The process started with a committee mandated with creating a shortlist of 17 candidates to be Shenouda’s successor. A papal nominations committee then whittled the group down to 5 candidates, which included 2 bishops and 3 monks. The penultimate round included the enfranchised group casting their ballots to select the 3 that they wanted to see in the final round.
The top three finalists included: Bishop Raphael, 54, an auxiliary Bishop of central Cairo who is known for having good relations with young Copts; Bishop Tawadros, 60, Auxiliary Bishop for Northern Beheira Governorate, Auxiliary to Archbishop Pachomios and known for having good relations with Islamists; and Father Rafael Ava Mina, 70, a monk at St. Mina Monastery, author of several religious books and once deacon for the 116th Pope, Kyrillos VI.
Finally, yesterday morning after the 8am mass, this odd and contentious election process reached its zenith as a blindfolded Coptic child put his hand into a bowl containing the three candidate’s names and pulled out the small box with Bishop Tawadros’ name in it. Those in favour of this rather unconventional practice claim that this ensures that the selection is in God’s hands.
A member of the Holy Synod, Tawadros was born in 1952 and studied pharmaceutical sciences at Alexandria University and was ordained Bishop in 1997 by the Late Pope Shenouda III. His broad experience and managerial skills, he used to run a medicine factory, will be useful assets in helping him confront the challenges ahead.
Within the Church itself he has issues to contest with. Bishop Raphael spoke of how the new pope must devote himself to reorganising the Church from within and draw in the alienated and disillusioned Coptic youth that have moved away from the Church. Moreover, there is the issue of getting state approval in amending the controversial 1957 papal election bylaws as well as the 1938 bylaws, which govern the rules of divorce and remarriage.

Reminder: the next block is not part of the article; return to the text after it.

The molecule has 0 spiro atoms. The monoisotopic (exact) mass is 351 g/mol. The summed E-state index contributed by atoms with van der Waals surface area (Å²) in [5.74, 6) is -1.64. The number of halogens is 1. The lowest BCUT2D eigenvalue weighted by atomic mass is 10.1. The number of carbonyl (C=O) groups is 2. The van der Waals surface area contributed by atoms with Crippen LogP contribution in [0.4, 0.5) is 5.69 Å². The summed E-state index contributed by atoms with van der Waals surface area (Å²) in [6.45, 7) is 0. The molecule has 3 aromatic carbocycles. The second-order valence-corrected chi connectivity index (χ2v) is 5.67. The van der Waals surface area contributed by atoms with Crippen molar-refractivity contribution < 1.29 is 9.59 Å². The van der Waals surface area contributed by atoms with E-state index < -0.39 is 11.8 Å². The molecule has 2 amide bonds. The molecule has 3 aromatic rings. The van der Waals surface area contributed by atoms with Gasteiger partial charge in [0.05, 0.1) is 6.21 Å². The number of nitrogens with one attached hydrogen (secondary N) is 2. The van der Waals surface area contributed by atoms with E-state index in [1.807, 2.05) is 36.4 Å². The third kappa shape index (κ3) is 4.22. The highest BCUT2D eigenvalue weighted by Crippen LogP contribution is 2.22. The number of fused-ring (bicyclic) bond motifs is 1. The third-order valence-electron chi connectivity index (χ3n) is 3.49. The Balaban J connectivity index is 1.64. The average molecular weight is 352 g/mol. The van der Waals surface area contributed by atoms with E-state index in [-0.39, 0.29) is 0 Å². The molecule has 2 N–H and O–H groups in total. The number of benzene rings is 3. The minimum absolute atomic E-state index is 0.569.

Outside of the Church, the issues at stake are arguably larger. The Egypt Independent newspaper ran an article a week ago suggesting a ‘depoliticising’ of the Church, but with the volatile arena that he is stepping into, it seems that the question is not whether Pope Tawadros II will be involved in the politics, but to what degree he will be involved.
A month ago a 1-year anniversary march took place remembering the Maspero massacre where 27 people, mostly Copts, were killed during a peaceful protest, which was itself in reaction to the demolition of a Church in Upper Egypt.
A week later, there were large clashes in Tahrir Square, in part driven by the anger at the unrepresentative make-up of the Constitutional Assembly; the seculars, women and Copts all claiming little representation in it’s members. Around the same time the Constitutional Assembly released it’s draft constitution, which has received criticism from across the board.
Human Right’s Watch asked for the constitution to make some serious changes, saying that it “falls far short of international law on women’s and children’s rights, freedom of religion and expression, and, surprisingly, torture and trafficking”.
The Commercial Workers’ Syndicate released a joint statement condemning the draft for omitting their 50% seat quota in Parliament calling it a “violation of rights”.